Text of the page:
Even 2°C warming means more killer heatwaves: study

2017-06-19 21:11
(Manu Fernandez, AP)

(Manu Fernandez, AP)

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Paris - Climate change will sharply boost the frequency of lethal heatwaves even if humanity caps global warming at 2°C, the core goal of the Paris Agreement, scientists said on Monday.

Fulfilling that 196-nation pledge would, by 2100, still leave nearly half the world's population exposed at least once a year to bouts of heat and humidity that have proven deadly in the past, they reported in the journal Nature Climate Change.

Under a "business-as-usual" scenario, in which greenhouse gases continue pouring into the atmosphere at current rates, three-quarters of humanity will annually face what the researchers call "lethal heat events.

Super hot spells

"We found that killer heatwaves around the world are becoming more common and that this trend already seems unavoidable," said Camilo Mora, a professor at the University of Hawaii and lead author of the study.

"Even if we outperform the Paris targets, the population exposed to deadly heat will be about 50% by 2100," he said.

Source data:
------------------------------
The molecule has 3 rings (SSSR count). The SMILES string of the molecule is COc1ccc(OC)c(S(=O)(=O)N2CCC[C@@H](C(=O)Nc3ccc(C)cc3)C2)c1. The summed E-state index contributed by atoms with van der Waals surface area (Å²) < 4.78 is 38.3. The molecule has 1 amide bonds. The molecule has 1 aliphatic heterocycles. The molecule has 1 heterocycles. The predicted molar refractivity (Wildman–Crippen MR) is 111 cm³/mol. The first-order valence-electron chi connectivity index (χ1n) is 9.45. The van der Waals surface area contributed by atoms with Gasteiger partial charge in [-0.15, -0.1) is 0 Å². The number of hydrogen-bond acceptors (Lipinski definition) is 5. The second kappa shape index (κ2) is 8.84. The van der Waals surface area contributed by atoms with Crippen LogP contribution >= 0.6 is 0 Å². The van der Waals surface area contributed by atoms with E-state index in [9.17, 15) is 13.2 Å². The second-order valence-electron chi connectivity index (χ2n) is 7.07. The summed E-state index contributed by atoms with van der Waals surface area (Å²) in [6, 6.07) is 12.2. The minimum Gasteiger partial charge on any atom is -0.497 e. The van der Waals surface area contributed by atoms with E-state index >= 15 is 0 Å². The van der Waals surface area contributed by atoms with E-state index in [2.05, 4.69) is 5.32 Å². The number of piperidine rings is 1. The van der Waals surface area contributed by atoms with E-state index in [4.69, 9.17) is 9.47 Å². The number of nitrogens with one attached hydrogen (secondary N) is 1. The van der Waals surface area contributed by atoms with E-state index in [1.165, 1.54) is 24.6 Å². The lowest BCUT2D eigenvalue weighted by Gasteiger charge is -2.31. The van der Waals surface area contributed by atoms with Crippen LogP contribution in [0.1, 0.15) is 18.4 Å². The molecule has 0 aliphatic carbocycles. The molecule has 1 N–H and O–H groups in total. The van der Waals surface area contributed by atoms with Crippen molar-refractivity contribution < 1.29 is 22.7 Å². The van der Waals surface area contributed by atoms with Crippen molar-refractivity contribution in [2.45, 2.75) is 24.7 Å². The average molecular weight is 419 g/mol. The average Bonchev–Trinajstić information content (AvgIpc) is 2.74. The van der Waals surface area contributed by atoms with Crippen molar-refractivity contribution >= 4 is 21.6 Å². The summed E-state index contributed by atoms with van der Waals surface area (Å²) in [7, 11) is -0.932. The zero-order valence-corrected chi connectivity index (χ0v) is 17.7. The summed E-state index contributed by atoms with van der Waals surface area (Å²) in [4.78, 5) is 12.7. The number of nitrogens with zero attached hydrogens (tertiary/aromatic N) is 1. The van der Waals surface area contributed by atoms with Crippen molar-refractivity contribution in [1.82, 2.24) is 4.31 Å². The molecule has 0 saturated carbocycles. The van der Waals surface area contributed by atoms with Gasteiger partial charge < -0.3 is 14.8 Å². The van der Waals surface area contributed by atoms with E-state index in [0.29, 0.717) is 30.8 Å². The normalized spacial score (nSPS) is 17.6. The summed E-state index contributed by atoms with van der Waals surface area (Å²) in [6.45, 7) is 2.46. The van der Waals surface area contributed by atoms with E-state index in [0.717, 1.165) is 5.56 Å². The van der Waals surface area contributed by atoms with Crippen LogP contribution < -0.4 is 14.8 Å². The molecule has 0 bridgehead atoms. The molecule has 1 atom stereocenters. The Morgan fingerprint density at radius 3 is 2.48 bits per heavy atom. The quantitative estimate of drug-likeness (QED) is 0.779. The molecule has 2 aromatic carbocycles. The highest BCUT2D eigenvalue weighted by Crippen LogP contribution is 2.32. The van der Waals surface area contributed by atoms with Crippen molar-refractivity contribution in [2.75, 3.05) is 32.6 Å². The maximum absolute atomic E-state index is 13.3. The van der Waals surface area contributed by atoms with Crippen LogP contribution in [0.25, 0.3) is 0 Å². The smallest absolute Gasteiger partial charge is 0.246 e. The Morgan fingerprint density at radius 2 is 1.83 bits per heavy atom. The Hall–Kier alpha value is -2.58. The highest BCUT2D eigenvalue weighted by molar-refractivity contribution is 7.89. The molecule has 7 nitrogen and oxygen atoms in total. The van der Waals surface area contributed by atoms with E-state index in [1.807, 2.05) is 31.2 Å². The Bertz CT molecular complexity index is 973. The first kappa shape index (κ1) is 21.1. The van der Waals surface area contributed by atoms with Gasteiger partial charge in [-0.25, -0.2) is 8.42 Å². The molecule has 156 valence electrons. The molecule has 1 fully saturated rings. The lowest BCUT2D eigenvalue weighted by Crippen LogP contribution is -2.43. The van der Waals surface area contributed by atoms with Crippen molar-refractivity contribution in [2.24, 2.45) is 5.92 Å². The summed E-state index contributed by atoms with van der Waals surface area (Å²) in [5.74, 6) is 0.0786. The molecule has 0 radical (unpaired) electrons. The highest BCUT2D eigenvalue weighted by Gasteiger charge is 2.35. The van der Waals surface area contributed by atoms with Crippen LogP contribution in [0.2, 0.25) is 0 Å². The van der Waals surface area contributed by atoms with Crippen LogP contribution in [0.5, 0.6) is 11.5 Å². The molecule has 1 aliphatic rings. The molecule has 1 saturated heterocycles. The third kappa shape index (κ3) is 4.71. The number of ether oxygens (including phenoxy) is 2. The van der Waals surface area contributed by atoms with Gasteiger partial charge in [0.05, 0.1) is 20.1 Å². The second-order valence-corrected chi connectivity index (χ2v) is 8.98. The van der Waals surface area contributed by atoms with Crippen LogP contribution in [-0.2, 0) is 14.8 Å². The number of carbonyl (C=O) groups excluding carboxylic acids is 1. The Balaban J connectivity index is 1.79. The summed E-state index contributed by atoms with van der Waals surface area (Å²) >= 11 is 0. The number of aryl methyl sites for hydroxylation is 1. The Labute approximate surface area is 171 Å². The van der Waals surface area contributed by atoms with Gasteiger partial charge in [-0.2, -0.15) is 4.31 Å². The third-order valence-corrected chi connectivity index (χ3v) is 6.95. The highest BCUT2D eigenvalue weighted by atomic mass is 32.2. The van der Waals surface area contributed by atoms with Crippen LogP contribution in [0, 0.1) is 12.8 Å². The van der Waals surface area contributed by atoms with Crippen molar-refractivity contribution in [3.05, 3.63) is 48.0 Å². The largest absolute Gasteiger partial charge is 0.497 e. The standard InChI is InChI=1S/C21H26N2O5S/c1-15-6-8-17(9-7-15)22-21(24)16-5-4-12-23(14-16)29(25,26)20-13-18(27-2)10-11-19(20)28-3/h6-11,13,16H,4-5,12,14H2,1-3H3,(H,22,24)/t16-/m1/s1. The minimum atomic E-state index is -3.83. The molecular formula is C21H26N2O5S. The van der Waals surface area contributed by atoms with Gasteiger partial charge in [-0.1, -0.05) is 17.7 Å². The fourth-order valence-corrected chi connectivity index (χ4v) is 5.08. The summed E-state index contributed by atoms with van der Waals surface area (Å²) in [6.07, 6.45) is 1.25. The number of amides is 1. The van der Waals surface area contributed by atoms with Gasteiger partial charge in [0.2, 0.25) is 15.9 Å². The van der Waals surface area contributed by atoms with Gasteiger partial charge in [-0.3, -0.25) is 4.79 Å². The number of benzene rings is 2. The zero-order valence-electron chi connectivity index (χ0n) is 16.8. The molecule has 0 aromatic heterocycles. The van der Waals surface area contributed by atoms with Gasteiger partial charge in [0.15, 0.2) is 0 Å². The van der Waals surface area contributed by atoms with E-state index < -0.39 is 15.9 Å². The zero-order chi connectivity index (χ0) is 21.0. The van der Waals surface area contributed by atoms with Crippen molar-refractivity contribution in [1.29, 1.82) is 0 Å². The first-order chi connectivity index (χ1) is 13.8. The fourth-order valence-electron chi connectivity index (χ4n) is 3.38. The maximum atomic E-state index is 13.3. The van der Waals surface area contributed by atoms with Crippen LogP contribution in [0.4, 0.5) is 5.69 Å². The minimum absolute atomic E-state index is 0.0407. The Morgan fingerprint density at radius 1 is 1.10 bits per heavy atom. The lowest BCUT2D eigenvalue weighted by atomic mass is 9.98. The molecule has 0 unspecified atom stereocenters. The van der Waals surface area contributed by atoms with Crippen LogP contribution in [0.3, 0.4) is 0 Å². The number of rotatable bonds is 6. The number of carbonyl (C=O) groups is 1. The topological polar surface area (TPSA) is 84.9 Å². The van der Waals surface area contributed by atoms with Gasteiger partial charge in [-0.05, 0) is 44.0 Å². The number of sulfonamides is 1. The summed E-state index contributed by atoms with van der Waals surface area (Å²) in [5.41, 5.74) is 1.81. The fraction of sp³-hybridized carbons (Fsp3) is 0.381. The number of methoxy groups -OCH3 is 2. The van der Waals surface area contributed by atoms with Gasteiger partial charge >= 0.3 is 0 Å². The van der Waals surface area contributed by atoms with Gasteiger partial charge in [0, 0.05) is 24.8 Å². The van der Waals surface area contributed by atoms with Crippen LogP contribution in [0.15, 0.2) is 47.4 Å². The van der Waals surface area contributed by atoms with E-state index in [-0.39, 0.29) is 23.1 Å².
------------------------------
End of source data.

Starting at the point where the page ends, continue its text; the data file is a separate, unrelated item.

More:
Already today, 30% of Earth's inhabitants encounter super hot spells at some point in the year.

Since the start of the 21st century, heatwaves have claimed tens of thousands of lives, even in countries best equipped to help their citizens cope. In western Europe, for example, there were more than 70 000 excess deaths during the blistering summer of 2003.

In future, the tropics will be hit hardest, according to the study, which forecasts - year-by-year, for each square kilometre on Earth - the number of "deadly days" under three different carbon pollution scenarios laid out by the UN Intergovernmental Panel for Climate Change (IPCC).

Read more on:    france  |  climate change  |  global warming

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